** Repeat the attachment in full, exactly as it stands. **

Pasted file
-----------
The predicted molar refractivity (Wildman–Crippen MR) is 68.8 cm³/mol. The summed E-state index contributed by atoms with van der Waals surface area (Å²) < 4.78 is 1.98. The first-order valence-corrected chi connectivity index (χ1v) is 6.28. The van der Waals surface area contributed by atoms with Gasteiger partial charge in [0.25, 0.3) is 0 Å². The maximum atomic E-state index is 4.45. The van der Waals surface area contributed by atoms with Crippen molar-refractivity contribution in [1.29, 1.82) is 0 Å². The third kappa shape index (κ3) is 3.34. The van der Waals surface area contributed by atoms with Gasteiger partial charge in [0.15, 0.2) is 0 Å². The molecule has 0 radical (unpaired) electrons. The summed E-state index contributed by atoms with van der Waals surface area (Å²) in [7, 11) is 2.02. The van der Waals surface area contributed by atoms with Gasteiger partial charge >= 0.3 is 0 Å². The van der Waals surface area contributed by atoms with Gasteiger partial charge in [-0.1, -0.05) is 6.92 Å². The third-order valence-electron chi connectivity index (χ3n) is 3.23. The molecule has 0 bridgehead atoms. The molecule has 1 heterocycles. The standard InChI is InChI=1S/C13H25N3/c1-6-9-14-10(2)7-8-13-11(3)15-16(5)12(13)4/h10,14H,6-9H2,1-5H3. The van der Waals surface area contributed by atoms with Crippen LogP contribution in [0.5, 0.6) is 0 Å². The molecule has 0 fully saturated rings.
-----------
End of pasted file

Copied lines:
The predicted molar refractivity (Wildman–Crippen MR) is 68.8 cm³/mol. The summed E-state index contributed by atoms with van der Waals surface area (Å²) < 4.78 is 1.98. The first-order valence-corrected chi connectivity index (χ1v) is 6.28. The van der Waals surface area contributed by atoms with Gasteiger partial charge in [0.25, 0.3) is 0 Å². The maximum atomic E-state index is 4.45. The van der Waals surface area contributed by atoms with Crippen molar-refractivity contribution in [1.29, 1.82) is 0 Å². The third kappa shape index (κ3) is 3.34. The van der Waals surface area contributed by atoms with Gasteiger partial charge in [0.15, 0.2) is 0 Å². The molecule has 0 radical (unpaired) electrons. The summed E-state index contributed by atoms with van der Waals surface area (Å²) in [7, 11) is 2.02. The van der Waals surface area contributed by atoms with Gasteiger partial charge >= 0.3 is 0 Å². The van der Waals surface area contributed by atoms with Gasteiger partial charge in [-0.1, -0.05) is 6.92 Å². The third-order valence-electron chi connectivity index (χ3n) is 3.23. The molecule has 0 bridgehead atoms. The molecule has 1 heterocycles. The standard InChI is InChI=1S/C13H25N3/c1-6-9-14-10(2)7-8-13-11(3)15-16(5)12(13)4/h10,14H,6-9H2,1-5H3. The van der Waals surface area contributed by atoms with Crippen LogP contribution in [0.5, 0.6) is 0 Å². The molecule has 0 fully saturated rings.